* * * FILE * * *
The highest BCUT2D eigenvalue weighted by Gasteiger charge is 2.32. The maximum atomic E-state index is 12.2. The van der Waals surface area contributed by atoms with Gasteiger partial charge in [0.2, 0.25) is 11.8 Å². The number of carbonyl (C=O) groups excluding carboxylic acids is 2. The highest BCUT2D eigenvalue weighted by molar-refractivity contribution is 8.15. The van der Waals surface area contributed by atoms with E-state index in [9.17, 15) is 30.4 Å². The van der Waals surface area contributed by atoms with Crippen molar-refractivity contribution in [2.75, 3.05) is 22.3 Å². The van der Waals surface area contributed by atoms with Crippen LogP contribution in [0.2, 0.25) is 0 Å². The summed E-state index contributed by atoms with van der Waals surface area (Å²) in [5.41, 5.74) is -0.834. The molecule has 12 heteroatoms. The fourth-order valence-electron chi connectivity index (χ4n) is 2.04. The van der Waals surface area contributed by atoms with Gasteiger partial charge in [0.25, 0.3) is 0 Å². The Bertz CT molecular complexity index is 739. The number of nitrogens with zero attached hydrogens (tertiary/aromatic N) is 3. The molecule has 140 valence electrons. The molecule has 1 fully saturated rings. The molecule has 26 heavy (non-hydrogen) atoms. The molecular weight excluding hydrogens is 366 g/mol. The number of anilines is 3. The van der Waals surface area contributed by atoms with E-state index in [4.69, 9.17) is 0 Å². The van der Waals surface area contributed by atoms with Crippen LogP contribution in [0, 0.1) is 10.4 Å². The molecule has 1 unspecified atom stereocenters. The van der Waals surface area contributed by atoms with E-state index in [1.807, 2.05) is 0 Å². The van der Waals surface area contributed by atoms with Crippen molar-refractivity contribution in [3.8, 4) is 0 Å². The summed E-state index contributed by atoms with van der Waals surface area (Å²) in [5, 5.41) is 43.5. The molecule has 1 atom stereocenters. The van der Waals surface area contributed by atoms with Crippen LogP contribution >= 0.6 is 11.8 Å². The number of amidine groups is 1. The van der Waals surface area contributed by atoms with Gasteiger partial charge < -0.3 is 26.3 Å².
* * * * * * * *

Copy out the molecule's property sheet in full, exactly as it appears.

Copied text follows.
The highest BCUT2D eigenvalue weighted by Gasteiger charge is 2.32. The maximum atomic E-state index is 12.2. The van der Waals surface area contributed by atoms with Gasteiger partial charge in [0.2, 0.25) is 11.8 Å². The number of carbonyl (C=O) groups excluding carboxylic acids is 2. The highest BCUT2D eigenvalue weighted by molar-refractivity contribution is 8.15. The van der Waals surface area contributed by atoms with E-state index in [9.17, 15) is 30.4 Å². The van der Waals surface area contributed by atoms with Crippen molar-refractivity contribution in [2.75, 3.05) is 22.3 Å². The van der Waals surface area contributed by atoms with Crippen LogP contribution in [0.2, 0.25) is 0 Å². The summed E-state index contributed by atoms with van der Waals surface area (Å²) in [5.41, 5.74) is -0.834. The molecule has 12 heteroatoms. The fourth-order valence-electron chi connectivity index (χ4n) is 2.04. The van der Waals surface area contributed by atoms with Gasteiger partial charge in [0.25, 0.3) is 0 Å². The Bertz CT molecular complexity index is 739. The number of nitrogens with zero attached hydrogens (tertiary/aromatic N) is 3. The molecule has 140 valence electrons. The molecule has 1 fully saturated rings. The molecule has 26 heavy (non-hydrogen) atoms. The molecular weight excluding hydrogens is 366 g/mol. The number of anilines is 3. The van der Waals surface area contributed by atoms with E-state index in [4.69, 9.17) is 0 Å². The van der Waals surface area contributed by atoms with Crippen LogP contribution in [0, 0.1) is 10.4 Å². The molecule has 1 unspecified atom stereocenters. The van der Waals surface area contributed by atoms with E-state index in [1.807, 2.05) is 0 Å². The van der Waals surface area contributed by atoms with Crippen molar-refractivity contribution in [3.8, 4) is 0 Å². The summed E-state index contributed by atoms with van der Waals surface area (Å²) in [5, 5.41) is 43.5. The molecule has 1 atom stereocenters. The van der Waals surface area contributed by atoms with Crippen LogP contribution >= 0.6 is 11.8 Å². The number of amidine groups is 1. The van der Waals surface area contributed by atoms with Gasteiger partial charge < -0.3 is 26.3 Å².